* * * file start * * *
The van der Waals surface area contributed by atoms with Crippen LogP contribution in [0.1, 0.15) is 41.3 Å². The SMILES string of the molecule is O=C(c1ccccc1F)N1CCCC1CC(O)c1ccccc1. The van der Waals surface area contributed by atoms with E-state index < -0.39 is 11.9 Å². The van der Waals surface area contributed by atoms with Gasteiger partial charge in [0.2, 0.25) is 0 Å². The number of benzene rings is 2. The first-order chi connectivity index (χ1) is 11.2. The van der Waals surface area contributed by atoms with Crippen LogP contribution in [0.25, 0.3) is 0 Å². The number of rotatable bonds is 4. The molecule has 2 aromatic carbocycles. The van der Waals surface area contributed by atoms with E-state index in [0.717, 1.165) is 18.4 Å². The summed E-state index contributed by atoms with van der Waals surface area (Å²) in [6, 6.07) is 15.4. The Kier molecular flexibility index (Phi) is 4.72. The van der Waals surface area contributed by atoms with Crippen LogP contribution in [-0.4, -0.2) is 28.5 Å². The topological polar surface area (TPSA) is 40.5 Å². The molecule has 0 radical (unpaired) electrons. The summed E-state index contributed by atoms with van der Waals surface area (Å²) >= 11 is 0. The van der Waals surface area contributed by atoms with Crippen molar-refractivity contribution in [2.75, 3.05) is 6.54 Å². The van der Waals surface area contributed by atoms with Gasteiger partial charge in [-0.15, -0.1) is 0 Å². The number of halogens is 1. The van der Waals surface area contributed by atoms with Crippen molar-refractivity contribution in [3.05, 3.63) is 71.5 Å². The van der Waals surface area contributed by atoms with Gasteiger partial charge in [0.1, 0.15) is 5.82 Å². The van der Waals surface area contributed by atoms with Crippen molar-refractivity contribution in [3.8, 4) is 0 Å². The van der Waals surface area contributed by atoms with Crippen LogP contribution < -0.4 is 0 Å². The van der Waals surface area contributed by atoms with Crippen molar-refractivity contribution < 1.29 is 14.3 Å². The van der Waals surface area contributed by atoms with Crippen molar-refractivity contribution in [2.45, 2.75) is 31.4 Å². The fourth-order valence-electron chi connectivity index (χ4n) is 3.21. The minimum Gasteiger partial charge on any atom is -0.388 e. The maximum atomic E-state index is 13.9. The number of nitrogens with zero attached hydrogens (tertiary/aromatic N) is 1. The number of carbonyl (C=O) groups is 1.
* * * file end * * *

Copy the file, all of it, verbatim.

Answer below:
The van der Waals surface area contributed by atoms with Crippen LogP contribution in [0.1, 0.15) is 41.3 Å². The SMILES string of the molecule is O=C(c1ccccc1F)N1CCCC1CC(O)c1ccccc1. The van der Waals surface area contributed by atoms with E-state index < -0.39 is 11.9 Å². The van der Waals surface area contributed by atoms with Gasteiger partial charge in [0.2, 0.25) is 0 Å². The number of benzene rings is 2. The first-order chi connectivity index (χ1) is 11.2. The van der Waals surface area contributed by atoms with Crippen LogP contribution in [0.25, 0.3) is 0 Å². The number of rotatable bonds is 4. The molecule has 2 aromatic carbocycles. The van der Waals surface area contributed by atoms with E-state index in [0.717, 1.165) is 18.4 Å². The summed E-state index contributed by atoms with van der Waals surface area (Å²) in [6, 6.07) is 15.4. The Kier molecular flexibility index (Phi) is 4.72. The van der Waals surface area contributed by atoms with Crippen LogP contribution in [-0.4, -0.2) is 28.5 Å². The topological polar surface area (TPSA) is 40.5 Å². The molecule has 0 radical (unpaired) electrons. The summed E-state index contributed by atoms with van der Waals surface area (Å²) >= 11 is 0. The van der Waals surface area contributed by atoms with Crippen molar-refractivity contribution in [2.75, 3.05) is 6.54 Å². The van der Waals surface area contributed by atoms with Gasteiger partial charge in [-0.15, -0.1) is 0 Å². The number of halogens is 1. The van der Waals surface area contributed by atoms with Crippen molar-refractivity contribution in [3.05, 3.63) is 71.5 Å². The van der Waals surface area contributed by atoms with Gasteiger partial charge in [0.1, 0.15) is 5.82 Å². The van der Waals surface area contributed by atoms with Crippen molar-refractivity contribution in [3.8, 4) is 0 Å². The van der Waals surface area contributed by atoms with Crippen LogP contribution < -0.4 is 0 Å². The van der Waals surface area contributed by atoms with Crippen molar-refractivity contribution < 1.29 is 14.3 Å². The van der Waals surface area contributed by atoms with Crippen molar-refractivity contribution in [2.45, 2.75) is 31.4 Å². The fourth-order valence-electron chi connectivity index (χ4n) is 3.21. The minimum Gasteiger partial charge on any atom is -0.388 e. The maximum atomic E-state index is 13.9. The number of nitrogens with zero attached hydrogens (tertiary/aromatic N) is 1. The number of carbonyl (C=O) groups is 1.